It’s been fifteen years, Dad, but not a day goes by without me thinking of you…

Dennis February 4, 2010 at 1:23 am

More fires in the sky from Norway – this time a jellyfish or parachute, apparently caused by some celestial object reflecting the Northern Lights.

Dennis December 30, 2010 at 5:49 pm

A blood red Moon and a complete lunar eclipse at the Winter Solstice would doubtless have interested our ancestors greatly, especially those “watchers of the skies” the Druids, but these and other events are open for discussion on the post An Omen?

Dennis February 2, 2011 at 5:59 pm

On the subject of ‘fires in the sky’, it’s impossible to ignore these reports of something hovering over Jerusalem.

Dennis September 15, 2011 at 3:36 pm

My interest in orbs is not quite absolute zero, but not far from it, so I was fascinated to be made aware of this link, thanks to Philip Coppens.

Dennis September 17, 2011 at 10:56 pm

Some amazing photos of the trails ‘left’ by stars, taken by an Australian photographer.

Dennis December 23, 2011 at 4:06 pm

Not fires, but spectacular lenticular clouds seen in Britain in 2011.

Dennis May 26, 2012 at 1:49 am

I recently came across this compilation video of recent UFO sightings, some of them truly spectacular. I’m not interested in arguing which, if any, are ‘fakes’ inasmuch as camera trickery was employed, nor am I really interested in discussing what these various things are, mainly because I’m not really qualified to comment in a meaningful fashion.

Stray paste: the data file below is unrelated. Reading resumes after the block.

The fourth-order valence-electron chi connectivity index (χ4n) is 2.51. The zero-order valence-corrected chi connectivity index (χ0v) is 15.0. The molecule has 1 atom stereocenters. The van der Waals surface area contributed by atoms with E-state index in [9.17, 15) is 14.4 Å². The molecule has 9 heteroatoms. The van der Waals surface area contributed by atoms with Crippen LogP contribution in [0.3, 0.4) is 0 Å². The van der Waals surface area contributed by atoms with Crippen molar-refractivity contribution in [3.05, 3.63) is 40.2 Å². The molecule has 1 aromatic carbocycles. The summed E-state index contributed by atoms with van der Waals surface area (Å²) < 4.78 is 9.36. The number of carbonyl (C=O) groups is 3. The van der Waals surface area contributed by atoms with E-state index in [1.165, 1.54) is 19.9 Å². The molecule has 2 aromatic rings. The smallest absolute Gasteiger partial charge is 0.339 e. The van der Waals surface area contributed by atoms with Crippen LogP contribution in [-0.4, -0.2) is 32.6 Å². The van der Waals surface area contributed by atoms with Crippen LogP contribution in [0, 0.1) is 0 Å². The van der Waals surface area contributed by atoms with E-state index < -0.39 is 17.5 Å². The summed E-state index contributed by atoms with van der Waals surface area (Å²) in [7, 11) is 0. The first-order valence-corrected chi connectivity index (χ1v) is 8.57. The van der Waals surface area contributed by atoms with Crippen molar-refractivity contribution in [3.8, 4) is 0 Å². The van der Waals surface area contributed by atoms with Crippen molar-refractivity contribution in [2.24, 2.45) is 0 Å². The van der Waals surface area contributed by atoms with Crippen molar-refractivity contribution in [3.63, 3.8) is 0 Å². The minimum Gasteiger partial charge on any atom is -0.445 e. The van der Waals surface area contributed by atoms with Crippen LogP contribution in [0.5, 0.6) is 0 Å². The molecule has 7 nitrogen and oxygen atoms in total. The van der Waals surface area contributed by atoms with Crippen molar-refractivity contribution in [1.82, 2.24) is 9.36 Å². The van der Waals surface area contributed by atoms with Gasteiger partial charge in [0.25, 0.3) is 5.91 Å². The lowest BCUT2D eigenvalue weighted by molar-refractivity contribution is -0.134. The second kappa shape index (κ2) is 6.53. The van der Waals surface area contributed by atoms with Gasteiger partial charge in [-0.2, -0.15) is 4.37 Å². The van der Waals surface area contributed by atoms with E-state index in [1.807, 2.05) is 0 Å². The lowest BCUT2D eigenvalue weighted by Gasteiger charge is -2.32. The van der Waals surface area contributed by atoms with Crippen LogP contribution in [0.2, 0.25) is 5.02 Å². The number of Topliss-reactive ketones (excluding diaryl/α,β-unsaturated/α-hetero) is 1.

However, it seems clear that the skies above us have been alive recently with strange phenomena. Assuming that there’s an explanation for these things that doesn’t involve (living) visitors from outer space, then it follows that these things have always happened and have always been visible, albeit periodically, to observers of the skies. If this is the case, then it can be little surprise that our ancestors believed that various Sky People, gods, spirits, messengers of the gods, deceased ancestors and others inhabited the vast realms above them.

Dennis December 28, 2012 at 6:30 pm

I don’t think there can be any reasonable doubt that, on May 11th 1950, a Mr Paul A. Trent of Mc Minnville Oregon photographed something very real and very strange in the skies above him. Did our ancestors see similar things during the course of the millennia that raised their eyes to the heavens? I don’t doubt it. Did they leave any record of what they’d seen? I’m inclined to think they did.

Dennis June 30, 2014 at 2:53 pm

Yes, I was sat outside my home, wide awake, when everything around me was drenched in an unearthly, baleful green light for a few seconds, like something from a Lovecraft story. I didn’t see the fireball overhead, but I assumed that a meteor had passed through the skies above me and once again, I found myself wondering what our ancestors would have made of such an omen or portent.

Dennis July 8, 2014 at 3:59 pm